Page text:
How much time do Americans spending driving in their cars every year? On average, close to 300 hours.
And in those 300 hours, A LOT can happen. Breaking down is so common that a lot of people have a vehicle roadside emergency kit that can get them out of a jam if needed.
If you're looking to put your own SOL roadside emergency kit together, here are the items that have saved my butt the most.
1. Jumper Cables
On any given day you can go through a parking lot of a mall or grocery store and find at least one person with a dead battery. Jumper cables can get a dead battery up and running in a matter of minutes (as long as you have a running engine to leech off of).
2. Tire Repair Kit
Flats. Eventually, we'll all have those tires that James Bond has. The kind that can fix themselves or stay inflated even after bullet holes rip through them. Until that day comes, you need to fix your flats the old fashion way. A tire kit or fix-a-flat will save your rim until you can get your tire replaced.
3. Reflective Gear
Traffic cones, triangles, or even a reflective vest should be part of your kit. Being broken down on the side of a highway where no one can see you is terrifying. A distracted driver can plow into you and not even realize it until it's too late.
4. Portable Jump Starter
Jumper cables are great but you have to rely on someone else to show up and pop their hood. A portable jumper can charge your battery if you're alone. It can also charge a dead cell phone battery.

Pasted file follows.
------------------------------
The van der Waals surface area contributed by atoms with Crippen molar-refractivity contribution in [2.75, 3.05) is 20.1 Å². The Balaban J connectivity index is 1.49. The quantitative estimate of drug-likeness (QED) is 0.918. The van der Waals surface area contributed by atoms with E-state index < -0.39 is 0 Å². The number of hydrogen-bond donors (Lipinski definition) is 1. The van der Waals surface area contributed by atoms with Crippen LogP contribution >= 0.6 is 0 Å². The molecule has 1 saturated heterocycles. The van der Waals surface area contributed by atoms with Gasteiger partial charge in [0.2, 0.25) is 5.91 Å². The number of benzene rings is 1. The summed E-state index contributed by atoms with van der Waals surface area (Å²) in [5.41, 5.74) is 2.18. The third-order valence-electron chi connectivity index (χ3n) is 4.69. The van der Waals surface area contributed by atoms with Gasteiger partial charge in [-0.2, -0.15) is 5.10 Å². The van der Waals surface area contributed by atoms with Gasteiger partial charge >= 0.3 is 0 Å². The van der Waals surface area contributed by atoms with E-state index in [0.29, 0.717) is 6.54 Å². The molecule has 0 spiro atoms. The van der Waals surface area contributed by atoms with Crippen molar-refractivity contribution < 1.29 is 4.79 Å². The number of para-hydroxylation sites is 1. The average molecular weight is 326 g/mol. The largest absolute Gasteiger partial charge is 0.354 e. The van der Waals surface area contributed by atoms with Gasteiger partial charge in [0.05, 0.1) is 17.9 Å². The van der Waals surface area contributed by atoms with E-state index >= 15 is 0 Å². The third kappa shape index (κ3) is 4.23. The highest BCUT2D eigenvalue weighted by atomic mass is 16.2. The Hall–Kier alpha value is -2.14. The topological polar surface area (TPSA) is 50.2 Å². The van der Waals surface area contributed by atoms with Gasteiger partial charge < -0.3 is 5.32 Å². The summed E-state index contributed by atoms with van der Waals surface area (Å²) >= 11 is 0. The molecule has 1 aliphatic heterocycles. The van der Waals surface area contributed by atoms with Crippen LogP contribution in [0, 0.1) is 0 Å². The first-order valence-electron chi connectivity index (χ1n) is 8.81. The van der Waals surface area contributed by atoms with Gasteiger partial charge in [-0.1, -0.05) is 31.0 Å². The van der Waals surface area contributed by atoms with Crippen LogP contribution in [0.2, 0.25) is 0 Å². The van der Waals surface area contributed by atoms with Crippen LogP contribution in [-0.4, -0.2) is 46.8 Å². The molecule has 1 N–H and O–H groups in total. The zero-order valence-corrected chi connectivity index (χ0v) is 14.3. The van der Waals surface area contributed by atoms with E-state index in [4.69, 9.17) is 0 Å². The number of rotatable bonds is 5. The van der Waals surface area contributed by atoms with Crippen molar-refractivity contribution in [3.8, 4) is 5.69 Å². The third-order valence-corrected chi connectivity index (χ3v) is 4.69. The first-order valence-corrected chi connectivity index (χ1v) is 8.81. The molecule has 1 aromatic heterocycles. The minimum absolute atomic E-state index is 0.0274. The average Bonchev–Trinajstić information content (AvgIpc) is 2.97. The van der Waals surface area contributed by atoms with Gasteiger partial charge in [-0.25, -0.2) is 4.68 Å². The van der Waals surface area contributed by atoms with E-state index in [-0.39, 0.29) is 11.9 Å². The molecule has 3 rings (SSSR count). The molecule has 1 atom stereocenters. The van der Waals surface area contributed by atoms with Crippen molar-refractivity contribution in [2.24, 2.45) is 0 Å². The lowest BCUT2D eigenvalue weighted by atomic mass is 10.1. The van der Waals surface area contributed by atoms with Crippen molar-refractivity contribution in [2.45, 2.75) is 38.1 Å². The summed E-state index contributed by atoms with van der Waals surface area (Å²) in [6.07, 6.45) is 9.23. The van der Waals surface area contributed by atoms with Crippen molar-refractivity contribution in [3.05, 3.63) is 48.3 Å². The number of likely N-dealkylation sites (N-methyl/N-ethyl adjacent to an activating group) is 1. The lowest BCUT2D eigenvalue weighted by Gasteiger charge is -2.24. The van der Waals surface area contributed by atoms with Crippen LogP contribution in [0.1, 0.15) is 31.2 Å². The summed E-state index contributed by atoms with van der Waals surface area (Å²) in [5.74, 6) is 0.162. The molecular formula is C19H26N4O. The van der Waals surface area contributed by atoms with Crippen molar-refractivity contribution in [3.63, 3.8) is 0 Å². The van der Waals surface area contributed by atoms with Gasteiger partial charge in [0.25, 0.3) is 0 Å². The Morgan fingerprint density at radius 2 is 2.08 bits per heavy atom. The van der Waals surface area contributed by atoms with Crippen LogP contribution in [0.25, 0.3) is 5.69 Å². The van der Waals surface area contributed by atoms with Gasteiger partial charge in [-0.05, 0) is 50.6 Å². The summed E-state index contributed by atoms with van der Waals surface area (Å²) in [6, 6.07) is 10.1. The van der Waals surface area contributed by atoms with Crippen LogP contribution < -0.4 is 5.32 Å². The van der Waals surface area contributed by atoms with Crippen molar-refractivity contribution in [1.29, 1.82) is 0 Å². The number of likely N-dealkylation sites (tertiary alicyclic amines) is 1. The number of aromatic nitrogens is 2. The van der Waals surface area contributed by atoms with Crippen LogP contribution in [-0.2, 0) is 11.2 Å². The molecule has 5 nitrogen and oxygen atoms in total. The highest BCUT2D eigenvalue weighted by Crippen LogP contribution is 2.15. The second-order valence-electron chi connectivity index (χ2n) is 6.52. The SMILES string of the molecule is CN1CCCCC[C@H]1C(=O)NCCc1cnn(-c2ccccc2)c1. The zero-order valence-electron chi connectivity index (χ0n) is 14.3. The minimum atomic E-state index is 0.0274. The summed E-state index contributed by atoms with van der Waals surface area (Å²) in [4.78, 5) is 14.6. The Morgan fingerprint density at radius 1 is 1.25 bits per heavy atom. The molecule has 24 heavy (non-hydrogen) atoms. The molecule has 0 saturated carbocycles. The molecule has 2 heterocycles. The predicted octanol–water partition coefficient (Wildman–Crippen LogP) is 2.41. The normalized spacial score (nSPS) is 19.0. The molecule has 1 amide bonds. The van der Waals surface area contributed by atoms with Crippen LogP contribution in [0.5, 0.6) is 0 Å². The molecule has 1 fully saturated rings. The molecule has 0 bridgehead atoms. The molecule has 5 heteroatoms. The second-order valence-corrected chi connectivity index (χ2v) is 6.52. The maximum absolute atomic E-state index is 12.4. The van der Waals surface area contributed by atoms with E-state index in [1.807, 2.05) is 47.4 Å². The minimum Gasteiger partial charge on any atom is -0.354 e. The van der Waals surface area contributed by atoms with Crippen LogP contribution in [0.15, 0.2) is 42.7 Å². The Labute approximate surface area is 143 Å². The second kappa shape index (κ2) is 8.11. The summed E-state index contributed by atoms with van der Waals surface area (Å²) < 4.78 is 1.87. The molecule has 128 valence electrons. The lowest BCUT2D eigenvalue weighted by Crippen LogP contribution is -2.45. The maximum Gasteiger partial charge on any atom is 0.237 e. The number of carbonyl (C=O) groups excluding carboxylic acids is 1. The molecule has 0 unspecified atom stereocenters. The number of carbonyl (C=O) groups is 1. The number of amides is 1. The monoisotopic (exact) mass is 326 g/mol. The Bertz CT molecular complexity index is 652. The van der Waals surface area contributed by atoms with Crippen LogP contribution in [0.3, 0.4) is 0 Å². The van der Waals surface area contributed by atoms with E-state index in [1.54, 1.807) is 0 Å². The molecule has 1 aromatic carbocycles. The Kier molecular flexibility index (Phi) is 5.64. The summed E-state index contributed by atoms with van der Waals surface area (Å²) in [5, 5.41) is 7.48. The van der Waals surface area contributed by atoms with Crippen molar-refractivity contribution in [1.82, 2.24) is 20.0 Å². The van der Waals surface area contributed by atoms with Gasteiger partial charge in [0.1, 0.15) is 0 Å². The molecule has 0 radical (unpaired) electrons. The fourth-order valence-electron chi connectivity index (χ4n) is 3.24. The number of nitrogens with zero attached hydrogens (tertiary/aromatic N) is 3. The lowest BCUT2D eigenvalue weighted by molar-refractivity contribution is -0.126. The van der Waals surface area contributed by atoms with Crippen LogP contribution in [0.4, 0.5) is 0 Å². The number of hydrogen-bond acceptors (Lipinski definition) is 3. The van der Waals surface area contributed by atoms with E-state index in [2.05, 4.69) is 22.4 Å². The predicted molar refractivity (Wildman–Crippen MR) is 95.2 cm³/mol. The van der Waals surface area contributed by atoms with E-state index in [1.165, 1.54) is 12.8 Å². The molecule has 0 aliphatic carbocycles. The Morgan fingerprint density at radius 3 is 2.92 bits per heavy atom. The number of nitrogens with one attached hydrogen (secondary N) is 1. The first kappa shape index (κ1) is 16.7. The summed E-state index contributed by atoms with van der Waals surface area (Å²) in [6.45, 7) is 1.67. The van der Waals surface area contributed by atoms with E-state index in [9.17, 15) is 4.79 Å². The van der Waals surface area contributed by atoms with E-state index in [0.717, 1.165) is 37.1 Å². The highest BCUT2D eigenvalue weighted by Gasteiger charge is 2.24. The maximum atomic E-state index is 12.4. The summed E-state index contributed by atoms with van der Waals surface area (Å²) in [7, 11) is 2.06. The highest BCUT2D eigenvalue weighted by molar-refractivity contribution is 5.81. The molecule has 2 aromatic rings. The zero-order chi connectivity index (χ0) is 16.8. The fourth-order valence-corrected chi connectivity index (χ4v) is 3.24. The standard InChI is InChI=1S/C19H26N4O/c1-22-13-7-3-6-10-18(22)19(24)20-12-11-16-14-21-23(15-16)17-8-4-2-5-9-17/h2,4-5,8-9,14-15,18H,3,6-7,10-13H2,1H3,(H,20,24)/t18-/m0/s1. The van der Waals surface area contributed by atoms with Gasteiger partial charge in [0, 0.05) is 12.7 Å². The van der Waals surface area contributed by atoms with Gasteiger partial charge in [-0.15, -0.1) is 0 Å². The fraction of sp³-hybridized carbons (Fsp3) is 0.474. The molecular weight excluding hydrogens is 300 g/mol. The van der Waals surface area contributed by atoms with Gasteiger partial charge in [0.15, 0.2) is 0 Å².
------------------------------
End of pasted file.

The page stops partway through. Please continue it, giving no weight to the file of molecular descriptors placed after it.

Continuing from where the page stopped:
5. First Aid Supplies
You will want to have basic bandages and wound treatment supplies on hand. Not just for you, but you should be prepared if you come across an accident as well. Having first aid supplies in your car is a must even if you don't have a road side kit.
6. Tow Rope
Growing up in Colorado, there was always someone who ended up in a ditch. Save the day with a tow rope. This could also be used to remove a stalled vehicle or large debris out of the road.
7. Folding Shovel
A folding shovel is good for clearing a path for a stuck vehicle or digging a fire pit or potty hole if you end up getting stranded over night.
8. Tie Downs
Go on any highway and you'll see someone losing their cargo because they didn't tie it down properly. You never know when you'll need to haul something, and when you do, you should do it right.
A road flair is a step up from reflective gear and they work in the worst weather conditions.
10. Fire Starter
If you have to wait a long time for help to arrive, you may need to setup a camp to stay warm. You can also cauterize wounds if needed. Learn how to use a fire flint, and make sure you add one to your kit.
MREs, power bars, and beef jerky can sustain you if you're SOL without a way home. It's also a good way to keep your kids quiet if they're complaining about being hungry.
Get yourself a multitool and a wrench. Your multitool should have a screwdriver that can handle adjustments on hoses, while a crescent wrench can tighten up those heavy duty bolts. A folding knife is important for cutting seat belts and breaking out windows if needed.
A flashlight or headlamp is crucial for an emergency road kit. Trying to change a tire in the dark is no picnic. Most Tactical Flashlights have a strobe function as well that can be used to signal for help.
If you're stranded in the winter and you need to spend the night in your car, a few small candles can pump out a little bit of heat. Staying warm over night is crucial.
15. Sleeping Bag or Extra Clothes
Again, if you need to hunker down for the night you will need to be bundled up. While a sleeping bag is optional, extra clothes are a must.
SHTF Travel Kits are a lot like bug out bags in how you prepare them. Where you live will dictate what items are "must haves" and which ones aren't.
What's in your roadside emergency kit?